Two years ago today, my beloved Grandmama passed away. I mourn the loss of Grandmama each day. Last night I read the post I did right after she died. Part of that post is below. This year I was able to read it without crying, but the sadness is still there everyday. What would have been her 91st birthday was a few weeks ago and I visited her grave. I cried then. I couldn't help myself. Though she is now gone, she will forever live in my heart.
In January 1978, when I was six weeks old, my mother had to return to work. At the time, Mama was a public home health nurse. From that point on, I spent every week day with Grandmama, who kept me for Mama. When I started school, I spent every Friday night with Grandmama, and we ate supper with her every Wednesday night. During the summers, I spent the days with Grandmama again. My sister was also always there with us, but in the twenty-one months before I was born, my sister was with the nanny who had helped raise Mama.
After Grandmama retired from working in the factories, she began what would be her daily routine until my Grandfather's death in 2001. She woke up at dawn each morning and made a pot of coffee, then she began making breakfast. Breakfast could be as simple as homemade buttermilk biscuits and sausage or as complex as biscuits, sausage, gravy, eggs, and grits. No matter, it was always a hearty breakfast. While Grandaddy was still working, she also packed his lunch each day. When breakfast was over, she cleaned up and did one of a few things. If it was Monday, she did her laundry for the week. If it was the summer, she spent the cool hours of the morning up in the fields picking peas, butter beans, corn, okra, squash, or whatever else they were growing that year. When she came back from the field, she would start dinner. When dinner was finished and eaten, she cleaned up and sat to watch her soap operas. During her "stories," she often crocheted. About the middle of the afternoon, she started cooking supper, which was the most elaborate meal of the day. She was a true southern country cook, and the best I have ever known. (I'm a good cook, I learned from her, but I'm a pale imitation.). After supper, she cleaned up, and then finally had some time to rest. On Friday nights when we spent the night with her, after supper was time for Dallas and Falcon Crest.
Though she had her faults at times in her life, she was a good Christian woman. Before she became to sick to do so, she went to church every Sunday. She told me once that though she was raised and originally baptized a Baptist, when she was baptized into the Church of Christ, she knew she had found God and the right church. Incidentally, I have always felt the same way.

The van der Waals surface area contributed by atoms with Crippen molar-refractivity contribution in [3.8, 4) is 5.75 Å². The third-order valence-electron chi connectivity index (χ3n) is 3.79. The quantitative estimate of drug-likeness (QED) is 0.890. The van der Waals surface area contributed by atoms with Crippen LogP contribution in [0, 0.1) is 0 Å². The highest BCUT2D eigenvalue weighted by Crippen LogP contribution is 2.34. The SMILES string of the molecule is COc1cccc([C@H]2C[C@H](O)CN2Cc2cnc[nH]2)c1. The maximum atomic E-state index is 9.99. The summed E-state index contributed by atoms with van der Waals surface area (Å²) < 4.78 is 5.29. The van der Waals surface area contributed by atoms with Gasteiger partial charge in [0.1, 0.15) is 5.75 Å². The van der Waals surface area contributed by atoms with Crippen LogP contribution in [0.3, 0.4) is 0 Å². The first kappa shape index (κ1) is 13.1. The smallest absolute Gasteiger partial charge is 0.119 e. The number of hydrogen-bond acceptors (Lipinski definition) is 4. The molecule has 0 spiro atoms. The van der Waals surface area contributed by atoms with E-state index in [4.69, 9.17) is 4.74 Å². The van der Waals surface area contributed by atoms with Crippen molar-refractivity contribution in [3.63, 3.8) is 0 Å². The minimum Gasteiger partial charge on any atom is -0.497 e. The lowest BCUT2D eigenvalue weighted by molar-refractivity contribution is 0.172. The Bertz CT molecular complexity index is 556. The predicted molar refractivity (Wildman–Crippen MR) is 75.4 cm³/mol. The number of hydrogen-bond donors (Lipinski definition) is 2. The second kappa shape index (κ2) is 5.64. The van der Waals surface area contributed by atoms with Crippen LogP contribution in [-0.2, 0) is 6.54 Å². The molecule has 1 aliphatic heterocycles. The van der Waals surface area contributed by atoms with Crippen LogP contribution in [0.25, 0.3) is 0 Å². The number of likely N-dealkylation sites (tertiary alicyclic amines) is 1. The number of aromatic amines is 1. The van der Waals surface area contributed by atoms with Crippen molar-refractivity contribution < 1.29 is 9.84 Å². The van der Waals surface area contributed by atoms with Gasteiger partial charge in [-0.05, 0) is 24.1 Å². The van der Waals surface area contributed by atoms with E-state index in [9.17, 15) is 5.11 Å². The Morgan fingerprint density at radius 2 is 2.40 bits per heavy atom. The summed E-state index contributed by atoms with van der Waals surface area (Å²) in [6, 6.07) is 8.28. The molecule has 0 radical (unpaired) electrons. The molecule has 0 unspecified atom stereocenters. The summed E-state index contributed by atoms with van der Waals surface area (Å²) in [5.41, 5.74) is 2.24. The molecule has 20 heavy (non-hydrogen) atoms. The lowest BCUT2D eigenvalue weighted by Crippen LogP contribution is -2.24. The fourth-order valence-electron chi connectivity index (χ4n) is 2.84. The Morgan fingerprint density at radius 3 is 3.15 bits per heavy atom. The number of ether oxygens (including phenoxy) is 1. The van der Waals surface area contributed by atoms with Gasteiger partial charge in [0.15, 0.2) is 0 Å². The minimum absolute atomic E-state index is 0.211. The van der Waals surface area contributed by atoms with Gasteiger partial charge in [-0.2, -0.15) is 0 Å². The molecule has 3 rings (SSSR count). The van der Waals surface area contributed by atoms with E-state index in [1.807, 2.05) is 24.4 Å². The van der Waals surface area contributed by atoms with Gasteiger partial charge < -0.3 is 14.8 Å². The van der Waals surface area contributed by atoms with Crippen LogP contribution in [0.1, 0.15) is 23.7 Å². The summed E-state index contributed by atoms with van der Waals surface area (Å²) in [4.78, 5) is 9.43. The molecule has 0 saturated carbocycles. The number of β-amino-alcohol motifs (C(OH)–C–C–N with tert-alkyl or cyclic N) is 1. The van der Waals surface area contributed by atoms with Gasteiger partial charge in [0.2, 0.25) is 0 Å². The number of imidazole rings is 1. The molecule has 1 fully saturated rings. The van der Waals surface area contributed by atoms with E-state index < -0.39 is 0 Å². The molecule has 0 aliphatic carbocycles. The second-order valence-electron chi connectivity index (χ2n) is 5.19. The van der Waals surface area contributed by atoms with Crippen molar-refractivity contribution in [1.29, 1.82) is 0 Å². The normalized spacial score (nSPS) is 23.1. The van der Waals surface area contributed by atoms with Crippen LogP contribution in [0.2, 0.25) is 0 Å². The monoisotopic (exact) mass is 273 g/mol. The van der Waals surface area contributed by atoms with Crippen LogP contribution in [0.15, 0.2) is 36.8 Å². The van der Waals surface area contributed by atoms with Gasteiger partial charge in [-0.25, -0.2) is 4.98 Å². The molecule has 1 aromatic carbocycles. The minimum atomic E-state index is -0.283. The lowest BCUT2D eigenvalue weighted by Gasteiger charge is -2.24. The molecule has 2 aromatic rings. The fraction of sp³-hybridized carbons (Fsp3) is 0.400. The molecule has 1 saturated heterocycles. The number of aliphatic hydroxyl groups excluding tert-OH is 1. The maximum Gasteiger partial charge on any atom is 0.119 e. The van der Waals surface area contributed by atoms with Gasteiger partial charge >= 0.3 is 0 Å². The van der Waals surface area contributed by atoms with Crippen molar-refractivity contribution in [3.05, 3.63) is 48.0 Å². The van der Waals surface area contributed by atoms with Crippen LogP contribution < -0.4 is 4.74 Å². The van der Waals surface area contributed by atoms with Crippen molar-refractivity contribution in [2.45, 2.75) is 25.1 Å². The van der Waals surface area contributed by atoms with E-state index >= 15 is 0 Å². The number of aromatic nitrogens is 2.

She was always proud of her grandchildren, but she and I had a special bond. That is what makes this so very hard. On her 89th birthday, she was so proud to have all of her family with her. She was still in relatively good health for an 89 year old woman with COPD. She especially loved her great-granddaughter, my precious little niece. She would have been overjoyed with her great-grandson who was born last week. Grandmama taught me patience, love, duty, and how to cook.
July is a tough month for our family. July is the month that both my granddaddy and grandmama died. Also, July 4th was my granddaddy's favorite holiday. All of his side of the family would gather for a huge barbecue and fireworks. He lived for the entire family to come from as far south as Florida and as far north as Minnesota for that final Fourth of July. Though he was suffering from an aggressive cancer that destroyed his body and he couldn't do the cooking that year, he was able to have a little bit of barbecue and baked beans. Then he died later that month. The Fourth of July has never been the same. Grandmama never again hosted a barbecue, though my daddy continued the tradition at their house. So July is a tough time of year for my family, but now we do have something to rejoice: a new baby boy has been born. We can now celebrate each July. We lost two tremendous people in this month, but gained a new one nearly a week ago.
For I reckon that the sufferings of this present time are not worthy to be compared with the glory which shall be revealed in us. (Romans 8:18 KJV)